Posted in LEAD

Getting your students to know what they know (and what they don’t)

The LEAD team met last week, and a lot of work clearly has been done over the past 6 months or so. Many PLCs have established their essential standards, their scope and sequence for the course, and are working on creating formative and summative assessments to measure student progress.

BUT…creating standards, sequencing them, and assessing students isn’t going to get us to our 95% student success goal, right? Those are all things the teacher can do to get students moving in the right direction. But, as your formative and summative tests start coming in and filling up your grade book, you may be thinking, what do I do now?

One thing we talked about in this meeting that really got me thinking was giving students a scoring chart to monitor their own progress. Here is an example. (see screenshot below)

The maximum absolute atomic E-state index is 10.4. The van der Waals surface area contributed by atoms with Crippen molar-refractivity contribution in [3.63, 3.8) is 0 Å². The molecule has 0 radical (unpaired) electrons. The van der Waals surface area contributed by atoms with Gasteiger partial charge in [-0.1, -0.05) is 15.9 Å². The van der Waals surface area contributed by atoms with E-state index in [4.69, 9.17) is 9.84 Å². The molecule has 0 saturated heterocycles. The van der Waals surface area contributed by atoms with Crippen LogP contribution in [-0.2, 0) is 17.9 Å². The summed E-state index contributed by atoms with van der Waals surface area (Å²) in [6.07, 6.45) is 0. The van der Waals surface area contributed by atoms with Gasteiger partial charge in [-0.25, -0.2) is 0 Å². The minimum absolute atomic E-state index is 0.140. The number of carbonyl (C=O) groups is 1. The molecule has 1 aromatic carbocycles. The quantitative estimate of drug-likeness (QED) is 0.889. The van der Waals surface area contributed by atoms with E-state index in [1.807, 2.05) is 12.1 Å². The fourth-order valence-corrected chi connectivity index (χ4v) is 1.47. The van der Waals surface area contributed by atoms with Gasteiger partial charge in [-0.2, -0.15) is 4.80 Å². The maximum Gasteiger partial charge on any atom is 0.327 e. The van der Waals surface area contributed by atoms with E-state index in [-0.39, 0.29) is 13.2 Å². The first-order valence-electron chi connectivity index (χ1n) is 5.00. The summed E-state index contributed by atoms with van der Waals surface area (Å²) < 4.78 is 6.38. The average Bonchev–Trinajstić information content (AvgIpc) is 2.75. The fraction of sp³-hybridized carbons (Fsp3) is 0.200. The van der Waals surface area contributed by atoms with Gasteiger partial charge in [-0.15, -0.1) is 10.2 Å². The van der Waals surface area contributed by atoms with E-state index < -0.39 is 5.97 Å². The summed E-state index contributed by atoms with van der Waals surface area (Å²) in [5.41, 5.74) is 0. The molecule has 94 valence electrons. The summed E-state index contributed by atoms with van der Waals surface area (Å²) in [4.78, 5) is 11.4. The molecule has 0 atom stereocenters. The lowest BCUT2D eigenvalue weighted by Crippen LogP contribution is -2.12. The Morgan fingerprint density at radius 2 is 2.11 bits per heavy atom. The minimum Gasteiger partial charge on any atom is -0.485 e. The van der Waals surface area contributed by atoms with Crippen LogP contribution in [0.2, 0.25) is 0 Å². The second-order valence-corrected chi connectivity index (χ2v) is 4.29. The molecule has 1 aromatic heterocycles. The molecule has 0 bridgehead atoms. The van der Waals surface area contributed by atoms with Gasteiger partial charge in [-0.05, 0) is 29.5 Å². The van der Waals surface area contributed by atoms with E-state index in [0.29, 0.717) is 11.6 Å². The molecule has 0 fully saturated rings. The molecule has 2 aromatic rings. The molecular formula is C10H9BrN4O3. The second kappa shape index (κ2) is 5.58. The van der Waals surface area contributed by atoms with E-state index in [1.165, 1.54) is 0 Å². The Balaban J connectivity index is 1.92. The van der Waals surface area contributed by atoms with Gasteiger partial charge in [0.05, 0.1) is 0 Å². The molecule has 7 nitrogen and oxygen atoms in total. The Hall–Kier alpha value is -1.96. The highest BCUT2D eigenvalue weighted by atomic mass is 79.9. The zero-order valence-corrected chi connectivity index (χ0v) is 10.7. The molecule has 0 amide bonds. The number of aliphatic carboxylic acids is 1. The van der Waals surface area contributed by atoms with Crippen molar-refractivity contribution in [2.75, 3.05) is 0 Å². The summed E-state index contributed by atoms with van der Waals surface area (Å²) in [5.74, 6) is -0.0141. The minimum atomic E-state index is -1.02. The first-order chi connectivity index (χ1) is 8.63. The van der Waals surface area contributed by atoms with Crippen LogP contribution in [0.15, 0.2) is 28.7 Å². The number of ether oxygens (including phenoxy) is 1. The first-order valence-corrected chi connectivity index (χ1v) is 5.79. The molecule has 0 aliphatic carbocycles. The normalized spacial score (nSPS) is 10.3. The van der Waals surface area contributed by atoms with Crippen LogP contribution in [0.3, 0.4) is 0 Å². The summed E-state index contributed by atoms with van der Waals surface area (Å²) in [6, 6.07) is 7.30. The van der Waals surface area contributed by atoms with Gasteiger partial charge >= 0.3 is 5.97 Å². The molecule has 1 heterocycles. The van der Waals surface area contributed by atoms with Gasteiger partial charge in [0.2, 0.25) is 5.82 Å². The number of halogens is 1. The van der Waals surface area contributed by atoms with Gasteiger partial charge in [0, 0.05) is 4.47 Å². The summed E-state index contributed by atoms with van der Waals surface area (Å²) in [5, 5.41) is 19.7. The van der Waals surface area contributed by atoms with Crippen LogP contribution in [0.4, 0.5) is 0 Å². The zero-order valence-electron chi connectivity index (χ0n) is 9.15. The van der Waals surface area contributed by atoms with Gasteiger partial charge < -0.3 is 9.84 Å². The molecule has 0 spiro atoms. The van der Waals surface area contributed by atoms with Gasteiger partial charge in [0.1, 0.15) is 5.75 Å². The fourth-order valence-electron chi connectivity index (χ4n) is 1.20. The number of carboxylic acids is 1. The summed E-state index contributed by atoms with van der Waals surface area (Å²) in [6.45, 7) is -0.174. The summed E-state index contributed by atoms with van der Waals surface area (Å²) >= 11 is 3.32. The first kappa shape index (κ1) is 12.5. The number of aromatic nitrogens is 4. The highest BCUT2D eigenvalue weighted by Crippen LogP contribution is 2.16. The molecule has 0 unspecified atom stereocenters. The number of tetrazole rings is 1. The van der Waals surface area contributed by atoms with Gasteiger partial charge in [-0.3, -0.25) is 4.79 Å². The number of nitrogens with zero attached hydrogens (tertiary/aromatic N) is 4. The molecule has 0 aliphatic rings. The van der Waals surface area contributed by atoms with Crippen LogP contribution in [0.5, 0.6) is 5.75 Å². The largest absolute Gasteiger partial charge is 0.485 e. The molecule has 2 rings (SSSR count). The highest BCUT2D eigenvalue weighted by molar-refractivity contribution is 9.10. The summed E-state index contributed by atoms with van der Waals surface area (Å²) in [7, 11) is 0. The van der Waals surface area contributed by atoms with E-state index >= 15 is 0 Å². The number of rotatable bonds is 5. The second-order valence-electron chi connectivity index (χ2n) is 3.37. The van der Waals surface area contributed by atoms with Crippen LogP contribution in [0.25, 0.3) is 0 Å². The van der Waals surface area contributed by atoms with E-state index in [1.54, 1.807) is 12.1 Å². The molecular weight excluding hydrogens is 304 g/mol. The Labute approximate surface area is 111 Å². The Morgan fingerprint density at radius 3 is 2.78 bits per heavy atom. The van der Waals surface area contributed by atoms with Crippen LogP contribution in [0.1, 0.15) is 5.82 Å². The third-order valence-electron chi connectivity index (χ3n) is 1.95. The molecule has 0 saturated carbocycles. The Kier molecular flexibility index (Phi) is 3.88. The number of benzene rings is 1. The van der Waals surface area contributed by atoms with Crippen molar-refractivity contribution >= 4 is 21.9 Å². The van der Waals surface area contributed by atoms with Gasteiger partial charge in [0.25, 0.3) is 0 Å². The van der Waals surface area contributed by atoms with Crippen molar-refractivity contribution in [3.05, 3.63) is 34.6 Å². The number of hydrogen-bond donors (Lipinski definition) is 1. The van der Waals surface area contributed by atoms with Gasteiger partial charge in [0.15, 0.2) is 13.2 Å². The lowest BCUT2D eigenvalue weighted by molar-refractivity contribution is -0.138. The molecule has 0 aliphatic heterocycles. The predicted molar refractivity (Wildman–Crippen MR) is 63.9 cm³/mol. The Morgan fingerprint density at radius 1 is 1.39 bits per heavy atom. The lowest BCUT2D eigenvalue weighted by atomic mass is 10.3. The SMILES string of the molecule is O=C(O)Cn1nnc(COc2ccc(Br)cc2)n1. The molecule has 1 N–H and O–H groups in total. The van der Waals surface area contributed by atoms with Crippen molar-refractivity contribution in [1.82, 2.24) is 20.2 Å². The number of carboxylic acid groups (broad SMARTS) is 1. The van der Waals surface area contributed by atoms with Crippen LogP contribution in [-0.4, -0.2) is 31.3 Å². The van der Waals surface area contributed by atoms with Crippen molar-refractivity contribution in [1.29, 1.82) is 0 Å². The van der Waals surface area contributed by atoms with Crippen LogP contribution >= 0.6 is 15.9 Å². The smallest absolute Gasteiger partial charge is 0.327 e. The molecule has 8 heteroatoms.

screen-shot-2016-09-15-at-12-55-21-pm

On this scoring chart, students would fill in for each question the SKILL being tested and the LEVEL of that skill. Then, if the student got the question correct, they would mark that this was due to them KNOWING the info or GUESSING. If the student got the question incorrect, they would attribute that to SILLY MISTAKE or NOT KNOWING what they needed to know.

I love this because it helps the student drill down what they know and what they don’t. It shows both the student and me (without a whole lot of work on my part) more information than the raw score on the top of the assessment does.

How are you helping your students develop their metacognition? If you don’t like this scoring chart, that is fine! Helping students think through what they know and what they don’t is an important part of helping all students to be successful in your class, and there are many ways to do this.

Thanks for reading!

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Author:

Teaching and Learning Facilitator at Wheeling High School English Teacher Apple Teacher

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